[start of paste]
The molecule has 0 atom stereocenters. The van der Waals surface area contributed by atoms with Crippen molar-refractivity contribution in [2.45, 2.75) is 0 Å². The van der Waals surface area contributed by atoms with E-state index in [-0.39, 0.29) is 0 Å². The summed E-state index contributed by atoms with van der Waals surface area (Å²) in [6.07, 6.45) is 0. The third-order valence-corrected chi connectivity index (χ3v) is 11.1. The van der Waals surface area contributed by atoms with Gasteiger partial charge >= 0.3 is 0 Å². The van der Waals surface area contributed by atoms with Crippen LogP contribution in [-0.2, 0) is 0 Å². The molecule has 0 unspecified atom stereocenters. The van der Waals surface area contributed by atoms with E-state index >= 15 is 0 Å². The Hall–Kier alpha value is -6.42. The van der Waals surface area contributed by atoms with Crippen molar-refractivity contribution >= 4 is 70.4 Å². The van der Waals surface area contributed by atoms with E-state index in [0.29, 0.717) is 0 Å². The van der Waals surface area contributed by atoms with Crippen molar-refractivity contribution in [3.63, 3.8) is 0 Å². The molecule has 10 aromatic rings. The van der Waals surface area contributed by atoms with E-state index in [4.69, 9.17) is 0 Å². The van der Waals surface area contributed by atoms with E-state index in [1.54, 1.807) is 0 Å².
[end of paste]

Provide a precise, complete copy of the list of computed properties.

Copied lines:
The molecule has 0 atom stereocenters. The van der Waals surface area contributed by atoms with Crippen molar-refractivity contribution in [2.45, 2.75) is 0 Å². The van der Waals surface area contributed by atoms with E-state index in [-0.39, 0.29) is 0 Å². The summed E-state index contributed by atoms with van der Waals surface area (Å²) in [6.07, 6.45) is 0. The third-order valence-corrected chi connectivity index (χ3v) is 11.1. The van der Waals surface area contributed by atoms with Gasteiger partial charge >= 0.3 is 0 Å². The van der Waals surface area contributed by atoms with Crippen LogP contribution in [-0.2, 0) is 0 Å². The molecule has 0 unspecified atom stereocenters. The van der Waals surface area contributed by atoms with E-state index >= 15 is 0 Å². The Hall–Kier alpha value is -6.42. The van der Waals surface area contributed by atoms with Crippen molar-refractivity contribution >= 4 is 70.4 Å². The van der Waals surface area contributed by atoms with E-state index in [0.29, 0.717) is 0 Å². The van der Waals surface area contributed by atoms with Crippen molar-refractivity contribution in [3.63, 3.8) is 0 Å². The molecule has 10 aromatic rings. The van der Waals surface area contributed by atoms with E-state index in [4.69, 9.17) is 0 Å². The van der Waals surface area contributed by atoms with E-state index in [1.54, 1.807) is 0 Å².